SOA-based Architecture in progress


I’ve been tasked at coming up with a standard architecture for us to apply to our future projects. Yeah, I know, there’s no blanket answer for everything, but given the requirements I expect, I think a single architecture can handle 95% of what we’ll be doing and we can deviate/improve as necessary for the other 5%.

Ultimately I don’t yet know what this is going to look like but this is the direction I’m leaning in:
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Azure’s Service Bus and EnergyNet (PDC Day 0)


On Day 0 of Microsoft PDC, I attended the Software in the Energy Economy workshop. Much to my surprise (and disappointment), we didn’t talk about energy for the entire first half of the workshop. Instead, it was about Azure’s Service Bus. BAD Microsoft!! It was explained to us by Juval Lowy that he wanted to do it entirely on energy but Microsoft forced him to have half of the talk on the service bus. Now I can understand this from Microsoft, but this should have been clear to the people there. Honestly, I would have much preferred to go to another workshop than to learn about the Azure Service Bus. Cool stuff but my current analysis of it is that it’s way too unreliable (I don’t mean bugs, I mean lack of transactional support) and it is simply missing some of the things that I would want/need in such a system, like queues! There are hacks to implement them, but I don’t want to have such an important foundational part of my architectures built on hacks! Anyways, that can be for another day (gotta get to the keynote).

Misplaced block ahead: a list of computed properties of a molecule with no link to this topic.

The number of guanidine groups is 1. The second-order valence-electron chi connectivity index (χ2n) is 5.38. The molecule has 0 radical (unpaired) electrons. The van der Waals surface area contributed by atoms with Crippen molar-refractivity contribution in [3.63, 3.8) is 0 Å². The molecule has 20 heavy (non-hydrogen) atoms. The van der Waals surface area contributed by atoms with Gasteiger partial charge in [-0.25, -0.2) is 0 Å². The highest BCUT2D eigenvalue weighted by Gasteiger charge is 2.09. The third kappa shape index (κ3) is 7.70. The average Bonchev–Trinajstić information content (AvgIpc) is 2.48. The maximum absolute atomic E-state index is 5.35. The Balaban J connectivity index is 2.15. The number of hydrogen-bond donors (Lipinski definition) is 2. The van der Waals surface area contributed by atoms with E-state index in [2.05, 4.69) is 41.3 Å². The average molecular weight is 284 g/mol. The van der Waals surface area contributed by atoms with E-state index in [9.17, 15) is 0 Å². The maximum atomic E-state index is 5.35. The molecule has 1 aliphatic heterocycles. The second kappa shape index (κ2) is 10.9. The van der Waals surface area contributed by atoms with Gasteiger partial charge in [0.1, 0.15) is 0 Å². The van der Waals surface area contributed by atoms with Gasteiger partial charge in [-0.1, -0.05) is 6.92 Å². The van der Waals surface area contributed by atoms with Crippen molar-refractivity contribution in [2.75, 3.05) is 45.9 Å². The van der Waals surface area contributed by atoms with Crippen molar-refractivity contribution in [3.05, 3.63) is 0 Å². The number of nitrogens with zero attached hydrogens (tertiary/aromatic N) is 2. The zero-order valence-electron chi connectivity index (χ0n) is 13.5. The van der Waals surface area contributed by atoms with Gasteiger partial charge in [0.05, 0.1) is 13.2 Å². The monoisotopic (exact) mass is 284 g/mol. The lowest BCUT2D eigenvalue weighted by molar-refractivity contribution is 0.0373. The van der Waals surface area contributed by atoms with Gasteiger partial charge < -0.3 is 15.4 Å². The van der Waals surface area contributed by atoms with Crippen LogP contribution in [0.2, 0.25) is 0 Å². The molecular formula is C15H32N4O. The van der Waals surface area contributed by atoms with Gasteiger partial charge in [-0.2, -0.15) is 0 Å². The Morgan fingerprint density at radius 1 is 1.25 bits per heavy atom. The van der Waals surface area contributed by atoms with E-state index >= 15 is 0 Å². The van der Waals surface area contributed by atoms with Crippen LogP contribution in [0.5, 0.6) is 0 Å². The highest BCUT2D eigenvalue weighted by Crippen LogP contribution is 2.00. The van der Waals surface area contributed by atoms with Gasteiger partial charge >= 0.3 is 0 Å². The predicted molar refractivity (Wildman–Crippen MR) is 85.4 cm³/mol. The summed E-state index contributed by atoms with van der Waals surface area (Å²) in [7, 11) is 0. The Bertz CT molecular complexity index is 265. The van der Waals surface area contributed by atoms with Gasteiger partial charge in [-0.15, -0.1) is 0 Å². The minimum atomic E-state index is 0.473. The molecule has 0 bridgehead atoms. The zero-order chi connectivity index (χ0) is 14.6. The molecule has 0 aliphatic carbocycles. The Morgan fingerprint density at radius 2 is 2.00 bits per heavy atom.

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Going to PDC 2009


Yesterday I got the thumbs up that I’m being sent to PDC 2009 by my company! I planned on going whether I was sent or not but it’s nice to not have to foot the bill out of my own pocket this year. In 2005 I was lucky enough that my company covered airfare and hotel while Telerik was generous enough to cover my registration for the conference and the pre-conference. Last year I wasn’t so lucky and had to cover almost all of it out of pocket but that’s what you expect as a contractor.

Here’s what I have to do:
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Pragmatic Spaces ’09


Pragmatic Spaces 2009 is coming soon.

Known details for now:
1. Limited to 150 people
2. You want to be there
3. There will be GREAT discussions you WON’T want to miss!
4. #pragma09 is something to watch for!

While not directly related to Indy ALT.NET, many of the folks from that community are involved in this event. Alan Stevens will also be an important person for the event.



Indy Invades CinArc!!


On Tuesday (July 8, 2008) evening, Sasha Kotlyar, Dean Weber, and I made a spontaneous trip to Cincinnati to check out the CinArc group (not to be confused with this CinARC). This group is Cincinnati’s Architecture User Group and seems to be mostly .NET-based. They are a very new group as this was only their second meeting. They meet monthly on the second Tuesday of the month. Their current meeting-format is that of a fishbowl meeting. You can read more on Wikipedia about this here.